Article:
Adding to the intrigue was the return of last year’s main protagonist: the lonely, complicated former cop Lindsay Denton (Keeley Hawes, relishing the role). Series 2 ended with Denton being arrested and charged for corruption and covering up a murder, but it’s not that easy to convict a cop—particularly not once it transpires that Arnott was somewhat overzealous in his desire to extract a confession, coming on to a vulnerable Denton without realising he was being taped. Soon Denton was loose and Arnott under pressure, as Dot manipulated evidence to make it look as though Steve—rather than he—was guilty of all the misdeeds that’ve dogged AC-12 since the beginning.
It was wonderfully plotted stuff. Tight, tense and keeping you on the edge of your seat, unable to predict who’d end up in jail and who’d get off. Along the way Mercurio made some bold choices to root the show in reality; using pictures of Jimmy Saville, openly referencing Operation Yewtree, and giving Hastings (the nearest thing this show has to a conscience), a series of speeches taking down both media coverage of these scandals (“how much money are we going to spend chasing clapped out DJs?”), and the politics behind the handling of them. Come the finale there was a sense that this story could go any way. Would the villains go free? Who was pulling Dot’s strings while he was pulling everyone else’s? Would the slippery legal advisor Gill Bigelow (Polly Walker)—Dolores Umbridge in a navy suit—triumph over Ted? Or might Kate, curiously underused this year, finally have her day?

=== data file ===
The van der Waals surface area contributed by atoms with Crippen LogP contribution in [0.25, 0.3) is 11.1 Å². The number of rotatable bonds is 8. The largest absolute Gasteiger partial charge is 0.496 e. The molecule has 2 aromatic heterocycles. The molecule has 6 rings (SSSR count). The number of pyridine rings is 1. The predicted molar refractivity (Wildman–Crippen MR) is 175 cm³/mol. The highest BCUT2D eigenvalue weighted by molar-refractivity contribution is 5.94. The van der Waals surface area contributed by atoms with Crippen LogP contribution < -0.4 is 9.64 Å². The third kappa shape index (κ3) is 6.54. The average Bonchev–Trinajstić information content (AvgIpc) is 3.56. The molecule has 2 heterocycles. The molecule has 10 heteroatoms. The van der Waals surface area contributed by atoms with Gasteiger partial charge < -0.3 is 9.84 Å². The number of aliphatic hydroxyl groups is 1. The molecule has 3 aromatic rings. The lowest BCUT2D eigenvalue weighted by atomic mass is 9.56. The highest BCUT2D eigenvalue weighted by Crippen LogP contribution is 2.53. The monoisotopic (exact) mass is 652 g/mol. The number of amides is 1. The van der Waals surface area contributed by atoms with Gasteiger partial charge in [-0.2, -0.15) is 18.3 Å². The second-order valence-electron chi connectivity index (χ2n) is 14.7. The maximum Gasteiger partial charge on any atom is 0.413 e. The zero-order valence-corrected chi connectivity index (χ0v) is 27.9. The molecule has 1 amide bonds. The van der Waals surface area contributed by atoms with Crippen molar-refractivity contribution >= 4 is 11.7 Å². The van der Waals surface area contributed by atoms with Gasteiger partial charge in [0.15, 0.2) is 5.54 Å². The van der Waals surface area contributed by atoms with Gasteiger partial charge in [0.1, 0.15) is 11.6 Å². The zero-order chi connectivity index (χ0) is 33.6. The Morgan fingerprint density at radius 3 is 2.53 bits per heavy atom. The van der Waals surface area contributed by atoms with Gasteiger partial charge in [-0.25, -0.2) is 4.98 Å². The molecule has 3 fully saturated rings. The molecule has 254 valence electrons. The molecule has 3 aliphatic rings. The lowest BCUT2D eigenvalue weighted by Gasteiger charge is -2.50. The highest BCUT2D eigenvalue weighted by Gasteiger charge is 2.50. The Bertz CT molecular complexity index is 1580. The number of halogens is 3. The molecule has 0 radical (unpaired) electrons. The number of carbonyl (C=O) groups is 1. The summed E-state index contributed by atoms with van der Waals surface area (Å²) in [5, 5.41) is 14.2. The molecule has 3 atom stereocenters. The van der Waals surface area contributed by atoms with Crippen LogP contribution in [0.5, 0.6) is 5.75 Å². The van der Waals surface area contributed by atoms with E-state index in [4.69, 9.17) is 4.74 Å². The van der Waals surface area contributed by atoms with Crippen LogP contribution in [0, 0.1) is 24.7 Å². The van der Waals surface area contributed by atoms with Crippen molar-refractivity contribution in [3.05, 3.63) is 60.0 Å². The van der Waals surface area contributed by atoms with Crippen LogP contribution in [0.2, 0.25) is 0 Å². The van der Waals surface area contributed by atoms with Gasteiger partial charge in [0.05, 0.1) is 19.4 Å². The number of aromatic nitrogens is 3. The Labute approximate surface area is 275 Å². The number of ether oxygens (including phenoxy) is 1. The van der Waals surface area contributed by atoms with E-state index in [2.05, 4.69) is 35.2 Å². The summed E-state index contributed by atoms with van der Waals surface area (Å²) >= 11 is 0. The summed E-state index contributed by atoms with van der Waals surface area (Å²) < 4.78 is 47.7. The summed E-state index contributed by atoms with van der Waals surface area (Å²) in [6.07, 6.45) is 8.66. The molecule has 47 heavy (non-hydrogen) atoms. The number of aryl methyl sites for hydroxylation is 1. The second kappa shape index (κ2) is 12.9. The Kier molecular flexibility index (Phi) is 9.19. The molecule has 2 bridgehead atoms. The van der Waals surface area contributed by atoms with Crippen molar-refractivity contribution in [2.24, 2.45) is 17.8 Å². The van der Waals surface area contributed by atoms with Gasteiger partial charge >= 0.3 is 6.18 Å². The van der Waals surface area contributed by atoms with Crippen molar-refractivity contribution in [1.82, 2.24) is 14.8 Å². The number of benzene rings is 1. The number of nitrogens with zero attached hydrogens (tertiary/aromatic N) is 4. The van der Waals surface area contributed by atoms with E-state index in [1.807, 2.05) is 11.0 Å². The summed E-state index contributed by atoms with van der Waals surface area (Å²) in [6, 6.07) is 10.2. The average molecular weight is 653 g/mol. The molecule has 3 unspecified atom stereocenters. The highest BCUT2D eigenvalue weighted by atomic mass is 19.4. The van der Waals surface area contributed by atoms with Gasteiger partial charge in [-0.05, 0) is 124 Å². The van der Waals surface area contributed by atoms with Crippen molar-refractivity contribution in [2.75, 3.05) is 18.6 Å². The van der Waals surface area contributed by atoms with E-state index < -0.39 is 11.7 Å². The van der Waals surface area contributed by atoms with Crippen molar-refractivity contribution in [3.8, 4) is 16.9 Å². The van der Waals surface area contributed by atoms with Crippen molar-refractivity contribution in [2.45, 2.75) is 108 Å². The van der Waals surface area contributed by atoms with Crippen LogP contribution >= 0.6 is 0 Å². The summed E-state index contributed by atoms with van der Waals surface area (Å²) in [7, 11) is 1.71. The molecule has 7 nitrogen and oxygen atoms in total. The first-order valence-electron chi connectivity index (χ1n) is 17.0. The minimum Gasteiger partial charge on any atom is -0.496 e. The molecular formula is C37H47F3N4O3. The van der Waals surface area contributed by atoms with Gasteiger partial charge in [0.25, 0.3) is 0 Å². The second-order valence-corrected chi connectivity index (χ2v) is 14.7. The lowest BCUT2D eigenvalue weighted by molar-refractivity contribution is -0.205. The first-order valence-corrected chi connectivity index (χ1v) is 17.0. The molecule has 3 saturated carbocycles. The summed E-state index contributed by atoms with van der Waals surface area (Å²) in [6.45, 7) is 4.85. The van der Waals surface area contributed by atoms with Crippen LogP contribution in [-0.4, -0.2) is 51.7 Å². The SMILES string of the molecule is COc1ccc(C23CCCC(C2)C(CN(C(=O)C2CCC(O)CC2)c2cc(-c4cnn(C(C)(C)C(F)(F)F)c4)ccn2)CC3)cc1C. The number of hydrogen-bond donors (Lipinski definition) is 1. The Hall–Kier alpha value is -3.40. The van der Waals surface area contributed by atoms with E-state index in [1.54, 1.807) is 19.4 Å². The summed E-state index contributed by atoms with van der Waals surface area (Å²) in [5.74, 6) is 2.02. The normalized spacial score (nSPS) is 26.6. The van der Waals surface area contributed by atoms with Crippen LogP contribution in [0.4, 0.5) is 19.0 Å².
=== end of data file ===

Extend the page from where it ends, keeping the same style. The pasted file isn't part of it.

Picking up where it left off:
In the end, Mercurio decided to have his cake and eat it with a tense feature-length episode centring on two perfectly scripted interrogation scenes, which then swerved into full-blown melodrama featuring car chases, shootings, and a desperate deathbed confession. After five weeks of perfectly pitched low-key realism it was a jarring lurch into ‘TV drama world’ and yet, give Mercurio credit, he very nearly pulled off. Certainly it was hard not to root for Kate as she ran around Belfast’s back streets, desperately trying to apprehend Dot as he headed for safety after sending a text reading ‘Urgent Exit Required’ during his interrogation—but at the same time there was something a little bit odd about seeing a drama that had spent the previous five weeks wallowing in verisimilitude turn all of that on its head for the sake of an explosive finish.